Projects | CS@AIR

In the 21st century, computer science is both an academic discipline and a fundamental literacy. CS@AIR builds, uses, and leverages evidence to ensure that every student has access to inclusive and high-quality CS education.

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At the Center for Evolving Computer Science Education (CS@AIR), we believe that computer science is both an academic discipline and a fundamental literacy in the 21st century. Our portfolio of projects illustrates how we build, use, and leverage evidence to ensure that every student gets access to inclusive and high-quality computer science education. Please explore our project pages to learn more about our work.

Key Work Areas


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Researcher-Practitioner Partnerships

Researcher-Practitioner Partnerships (RPPs) are emerging approaches in which researchers and practitioners (such as teachers, counselors, or school administrators) work as equal partners to address complex and persistent problems of practice in the field. RPPs have become very popular because of the National Science Foundation’s CSforAll: Research and RPPs program. AIR leads several CS-related RPPs and also serves as evaluators of RPPs.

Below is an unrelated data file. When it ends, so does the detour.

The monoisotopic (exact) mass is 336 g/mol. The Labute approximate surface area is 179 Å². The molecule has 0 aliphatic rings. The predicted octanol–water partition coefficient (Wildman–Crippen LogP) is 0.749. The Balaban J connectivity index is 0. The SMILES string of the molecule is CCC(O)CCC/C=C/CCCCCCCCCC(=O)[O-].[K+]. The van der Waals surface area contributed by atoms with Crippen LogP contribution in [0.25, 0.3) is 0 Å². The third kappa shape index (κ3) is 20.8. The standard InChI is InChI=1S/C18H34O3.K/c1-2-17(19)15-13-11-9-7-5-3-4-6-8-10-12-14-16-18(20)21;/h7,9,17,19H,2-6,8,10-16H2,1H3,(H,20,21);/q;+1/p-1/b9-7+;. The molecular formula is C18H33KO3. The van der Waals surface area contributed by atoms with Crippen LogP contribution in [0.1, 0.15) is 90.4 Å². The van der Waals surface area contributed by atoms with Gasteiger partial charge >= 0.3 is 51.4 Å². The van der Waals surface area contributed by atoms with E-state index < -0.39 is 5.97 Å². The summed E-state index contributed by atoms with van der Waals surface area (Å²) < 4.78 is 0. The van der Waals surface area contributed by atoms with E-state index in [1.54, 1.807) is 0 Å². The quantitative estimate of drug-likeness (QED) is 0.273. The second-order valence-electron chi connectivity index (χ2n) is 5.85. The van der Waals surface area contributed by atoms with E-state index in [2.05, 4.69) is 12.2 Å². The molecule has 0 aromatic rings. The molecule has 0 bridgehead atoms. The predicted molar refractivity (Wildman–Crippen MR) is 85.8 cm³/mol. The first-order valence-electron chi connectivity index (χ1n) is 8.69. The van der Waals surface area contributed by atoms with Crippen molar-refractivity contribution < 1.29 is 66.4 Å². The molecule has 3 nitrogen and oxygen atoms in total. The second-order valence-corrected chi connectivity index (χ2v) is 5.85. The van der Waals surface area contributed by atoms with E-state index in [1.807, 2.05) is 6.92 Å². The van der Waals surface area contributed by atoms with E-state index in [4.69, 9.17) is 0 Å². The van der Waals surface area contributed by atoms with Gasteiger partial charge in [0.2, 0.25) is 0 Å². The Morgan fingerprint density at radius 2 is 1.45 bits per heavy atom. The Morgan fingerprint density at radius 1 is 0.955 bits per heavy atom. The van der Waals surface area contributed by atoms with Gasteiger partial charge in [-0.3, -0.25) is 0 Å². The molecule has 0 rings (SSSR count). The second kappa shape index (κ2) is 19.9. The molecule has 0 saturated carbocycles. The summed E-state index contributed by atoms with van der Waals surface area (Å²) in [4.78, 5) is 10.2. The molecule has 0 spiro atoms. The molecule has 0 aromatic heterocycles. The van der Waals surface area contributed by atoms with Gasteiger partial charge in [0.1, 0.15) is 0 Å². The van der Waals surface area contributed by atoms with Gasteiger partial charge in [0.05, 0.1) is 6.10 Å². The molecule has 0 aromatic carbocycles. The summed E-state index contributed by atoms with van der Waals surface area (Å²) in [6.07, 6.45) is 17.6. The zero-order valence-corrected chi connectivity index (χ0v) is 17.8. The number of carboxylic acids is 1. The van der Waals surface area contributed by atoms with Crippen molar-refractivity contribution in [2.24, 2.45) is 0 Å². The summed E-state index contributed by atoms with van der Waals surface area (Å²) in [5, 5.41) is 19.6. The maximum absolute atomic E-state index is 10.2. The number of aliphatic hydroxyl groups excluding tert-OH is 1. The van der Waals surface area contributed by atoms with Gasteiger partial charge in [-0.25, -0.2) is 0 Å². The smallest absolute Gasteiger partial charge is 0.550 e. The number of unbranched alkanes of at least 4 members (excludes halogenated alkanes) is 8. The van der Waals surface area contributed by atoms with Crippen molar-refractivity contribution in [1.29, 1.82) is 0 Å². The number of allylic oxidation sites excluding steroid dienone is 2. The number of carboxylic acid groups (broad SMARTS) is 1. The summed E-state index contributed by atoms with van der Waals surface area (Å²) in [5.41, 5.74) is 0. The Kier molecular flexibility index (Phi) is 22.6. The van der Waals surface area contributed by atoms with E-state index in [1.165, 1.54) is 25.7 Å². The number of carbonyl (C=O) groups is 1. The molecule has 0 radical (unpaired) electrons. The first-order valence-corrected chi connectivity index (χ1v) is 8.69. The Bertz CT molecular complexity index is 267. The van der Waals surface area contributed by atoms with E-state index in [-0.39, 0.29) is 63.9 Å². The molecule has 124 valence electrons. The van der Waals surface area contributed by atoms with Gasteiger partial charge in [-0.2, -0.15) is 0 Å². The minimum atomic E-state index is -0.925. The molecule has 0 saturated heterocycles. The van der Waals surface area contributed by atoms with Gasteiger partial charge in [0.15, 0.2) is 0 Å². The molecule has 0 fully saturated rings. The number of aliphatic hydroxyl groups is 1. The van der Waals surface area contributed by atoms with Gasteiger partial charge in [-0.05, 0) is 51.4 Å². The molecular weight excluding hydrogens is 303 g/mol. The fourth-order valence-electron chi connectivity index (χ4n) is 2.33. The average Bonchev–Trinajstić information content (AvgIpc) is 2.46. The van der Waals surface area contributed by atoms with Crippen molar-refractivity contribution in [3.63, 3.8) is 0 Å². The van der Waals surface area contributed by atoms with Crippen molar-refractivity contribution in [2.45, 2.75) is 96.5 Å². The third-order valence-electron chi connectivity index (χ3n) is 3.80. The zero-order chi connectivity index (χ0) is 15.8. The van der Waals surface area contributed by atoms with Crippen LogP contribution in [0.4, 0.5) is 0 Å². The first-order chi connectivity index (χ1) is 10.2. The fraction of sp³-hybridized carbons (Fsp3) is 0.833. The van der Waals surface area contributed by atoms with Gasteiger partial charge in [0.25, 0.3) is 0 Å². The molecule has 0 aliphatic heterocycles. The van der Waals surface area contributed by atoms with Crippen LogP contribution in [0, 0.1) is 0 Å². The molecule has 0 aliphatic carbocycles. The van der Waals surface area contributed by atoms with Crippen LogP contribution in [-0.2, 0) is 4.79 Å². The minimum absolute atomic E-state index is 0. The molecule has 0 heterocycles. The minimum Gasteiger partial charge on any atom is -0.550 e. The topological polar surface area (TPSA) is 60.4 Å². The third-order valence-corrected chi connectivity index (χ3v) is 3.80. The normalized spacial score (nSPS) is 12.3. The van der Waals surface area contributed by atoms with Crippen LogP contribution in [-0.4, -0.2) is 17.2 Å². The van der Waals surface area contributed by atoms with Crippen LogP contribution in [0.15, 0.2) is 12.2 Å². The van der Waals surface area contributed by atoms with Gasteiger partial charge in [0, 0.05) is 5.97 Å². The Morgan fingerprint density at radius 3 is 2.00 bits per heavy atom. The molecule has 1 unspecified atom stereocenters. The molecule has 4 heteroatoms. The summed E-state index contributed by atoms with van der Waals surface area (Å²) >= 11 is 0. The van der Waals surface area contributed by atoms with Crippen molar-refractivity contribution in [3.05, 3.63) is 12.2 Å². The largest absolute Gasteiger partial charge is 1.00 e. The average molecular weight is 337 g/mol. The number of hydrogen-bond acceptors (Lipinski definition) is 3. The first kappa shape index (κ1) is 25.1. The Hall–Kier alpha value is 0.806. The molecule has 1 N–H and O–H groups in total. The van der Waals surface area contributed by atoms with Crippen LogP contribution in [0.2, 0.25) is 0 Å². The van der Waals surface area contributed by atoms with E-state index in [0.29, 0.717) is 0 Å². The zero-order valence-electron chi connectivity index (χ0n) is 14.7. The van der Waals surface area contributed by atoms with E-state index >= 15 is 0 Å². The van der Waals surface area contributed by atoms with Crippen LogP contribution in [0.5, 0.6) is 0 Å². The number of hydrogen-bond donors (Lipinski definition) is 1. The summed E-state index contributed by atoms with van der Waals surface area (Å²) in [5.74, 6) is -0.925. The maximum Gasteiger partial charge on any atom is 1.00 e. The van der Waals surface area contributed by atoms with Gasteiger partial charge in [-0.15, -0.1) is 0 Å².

View our Researcher-Practitioner Partnership projects



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Evaluation Services

CS@AIR has a diverse portfolio of evaluation work in the CS education space. Our projects span from designing and implementing randomized control trials as part of research funded by the U.S. Department of Education to helping state governments determine the effectiveness of funding for CS education.

View our Evaluation Services projects



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Micro-Credentials and Educator Professional Learning

Micro-credentials are a rapidly expanding element of modern teacher professional learning and are increasingly being explored by school districts and states as an alternative pathway for computer science teacher licensure. CS@AIR is an early leader in helping conceptualize and implement micro-credential and educator professional learning programs.

View our Micro-credential and Educator Professional Learning projects



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Alliances, Consortia, and Communities of Practice

Because computer science is a new, exciting, and frequently evolving subject in schools, there is a growing recognition that not a single person or entity has all the answers, resources, or solutions. Alliances and communities of practice are models of collaboration that have become popular in many CS education circles.

View our Alliances, Consortia, and Communities of Practice projects